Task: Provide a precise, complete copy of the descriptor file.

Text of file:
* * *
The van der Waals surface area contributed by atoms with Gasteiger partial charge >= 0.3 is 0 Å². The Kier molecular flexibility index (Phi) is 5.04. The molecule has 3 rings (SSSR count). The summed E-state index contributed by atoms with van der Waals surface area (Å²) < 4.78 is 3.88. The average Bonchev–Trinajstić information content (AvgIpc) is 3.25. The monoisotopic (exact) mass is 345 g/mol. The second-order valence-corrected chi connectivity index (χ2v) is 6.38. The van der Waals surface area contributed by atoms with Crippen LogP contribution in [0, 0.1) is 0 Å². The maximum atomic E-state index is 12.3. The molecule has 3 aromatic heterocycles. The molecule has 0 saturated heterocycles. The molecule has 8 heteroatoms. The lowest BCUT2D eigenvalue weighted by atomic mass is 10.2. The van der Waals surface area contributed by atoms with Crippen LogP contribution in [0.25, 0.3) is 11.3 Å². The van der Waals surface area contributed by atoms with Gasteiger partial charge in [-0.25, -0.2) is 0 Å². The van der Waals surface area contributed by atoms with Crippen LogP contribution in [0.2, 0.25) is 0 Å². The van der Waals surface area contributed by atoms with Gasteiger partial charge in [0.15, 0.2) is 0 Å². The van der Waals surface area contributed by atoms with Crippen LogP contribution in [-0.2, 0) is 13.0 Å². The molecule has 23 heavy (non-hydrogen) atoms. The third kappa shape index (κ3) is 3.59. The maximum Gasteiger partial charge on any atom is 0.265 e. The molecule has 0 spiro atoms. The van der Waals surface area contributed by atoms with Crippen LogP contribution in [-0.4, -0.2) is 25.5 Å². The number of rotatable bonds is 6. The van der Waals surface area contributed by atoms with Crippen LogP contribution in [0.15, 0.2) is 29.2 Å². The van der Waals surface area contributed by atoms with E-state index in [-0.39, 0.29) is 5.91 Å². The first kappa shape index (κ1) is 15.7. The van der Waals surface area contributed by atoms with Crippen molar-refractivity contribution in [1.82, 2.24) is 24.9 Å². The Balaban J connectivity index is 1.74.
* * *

The van der Waals surface area contributed by atoms with Gasteiger partial charge >= 0.3 is 0 Å². The Kier molecular flexibility index (Phi) is 5.04. The molecule has 3 rings (SSSR count). The summed E-state index contributed by atoms with van der Waals surface area (Å²) < 4.78 is 3.88. The average Bonchev–Trinajstić information content (AvgIpc) is 3.25. The monoisotopic (exact) mass is 345 g/mol. The second-order valence-corrected chi connectivity index (χ2v) is 6.38. The van der Waals surface area contributed by atoms with Crippen LogP contribution in [0, 0.1) is 0 Å². The maximum atomic E-state index is 12.3. The molecule has 3 aromatic heterocycles. The molecule has 0 saturated heterocycles. The molecule has 8 heteroatoms. The lowest BCUT2D eigenvalue weighted by atomic mass is 10.2. The van der Waals surface area contributed by atoms with Crippen LogP contribution in [0.25, 0.3) is 11.3 Å². The van der Waals surface area contributed by atoms with Gasteiger partial charge in [-0.25, -0.2) is 0 Å². The van der Waals surface area contributed by atoms with Crippen LogP contribution in [0.2, 0.25) is 0 Å². The van der Waals surface area contributed by atoms with Gasteiger partial charge in [0.15, 0.2) is 0 Å². The van der Waals surface area contributed by atoms with Crippen LogP contribution in [-0.2, 0) is 13.0 Å². The molecule has 23 heavy (non-hydrogen) atoms. The third kappa shape index (κ3) is 3.59. The maximum Gasteiger partial charge on any atom is 0.265 e. The molecule has 0 spiro atoms. The van der Waals surface area contributed by atoms with Crippen LogP contribution in [-0.4, -0.2) is 25.5 Å². The number of rotatable bonds is 6. The van der Waals surface area contributed by atoms with Crippen LogP contribution in [0.15, 0.2) is 29.2 Å². The van der Waals surface area contributed by atoms with E-state index in [-0.39, 0.29) is 5.91 Å². The first kappa shape index (κ1) is 15.7. The van der Waals surface area contributed by atoms with Crippen molar-refractivity contribution in [1.82, 2.24) is 24.9 Å². The Balaban J connectivity index is 1.74.